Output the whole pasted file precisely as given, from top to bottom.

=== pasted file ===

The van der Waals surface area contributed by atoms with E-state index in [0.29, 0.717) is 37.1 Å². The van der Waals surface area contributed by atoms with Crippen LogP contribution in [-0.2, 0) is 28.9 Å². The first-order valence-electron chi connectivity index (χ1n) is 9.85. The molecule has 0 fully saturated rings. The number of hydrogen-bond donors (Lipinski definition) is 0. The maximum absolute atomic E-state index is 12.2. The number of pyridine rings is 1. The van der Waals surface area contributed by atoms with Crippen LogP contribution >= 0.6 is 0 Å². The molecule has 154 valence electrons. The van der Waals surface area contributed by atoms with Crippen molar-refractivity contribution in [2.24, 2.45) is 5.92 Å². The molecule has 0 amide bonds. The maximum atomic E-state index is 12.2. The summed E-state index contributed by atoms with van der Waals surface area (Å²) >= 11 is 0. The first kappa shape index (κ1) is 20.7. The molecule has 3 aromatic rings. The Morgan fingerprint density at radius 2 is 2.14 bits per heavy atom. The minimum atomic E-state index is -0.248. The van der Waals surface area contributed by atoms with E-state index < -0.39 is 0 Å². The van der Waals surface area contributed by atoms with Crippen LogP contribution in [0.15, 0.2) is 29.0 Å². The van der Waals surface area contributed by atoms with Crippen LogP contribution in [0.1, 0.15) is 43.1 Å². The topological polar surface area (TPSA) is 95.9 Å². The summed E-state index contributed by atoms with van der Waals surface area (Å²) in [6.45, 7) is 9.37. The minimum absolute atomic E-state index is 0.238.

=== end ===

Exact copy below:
The van der Waals surface area contributed by atoms with E-state index in [0.29, 0.717) is 37.1 Å². The van der Waals surface area contributed by atoms with Crippen LogP contribution in [-0.2, 0) is 28.9 Å². The first-order valence-electron chi connectivity index (χ1n) is 9.85. The molecule has 0 fully saturated rings. The number of hydrogen-bond donors (Lipinski definition) is 0. The maximum absolute atomic E-state index is 12.2. The number of pyridine rings is 1. The van der Waals surface area contributed by atoms with Crippen LogP contribution >= 0.6 is 0 Å². The molecule has 154 valence electrons. The van der Waals surface area contributed by atoms with Crippen molar-refractivity contribution in [2.24, 2.45) is 5.92 Å². The molecule has 0 amide bonds. The maximum atomic E-state index is 12.2. The summed E-state index contributed by atoms with van der Waals surface area (Å²) >= 11 is 0. The first kappa shape index (κ1) is 20.7. The molecule has 3 aromatic rings. The Morgan fingerprint density at radius 2 is 2.14 bits per heavy atom. The minimum atomic E-state index is -0.248. The van der Waals surface area contributed by atoms with E-state index < -0.39 is 0 Å². The van der Waals surface area contributed by atoms with Crippen LogP contribution in [0.15, 0.2) is 29.0 Å². The van der Waals surface area contributed by atoms with Crippen LogP contribution in [0.1, 0.15) is 43.1 Å². The topological polar surface area (TPSA) is 95.9 Å². The summed E-state index contributed by atoms with van der Waals surface area (Å²) in [6.45, 7) is 9.37. The minimum absolute atomic E-state index is 0.238.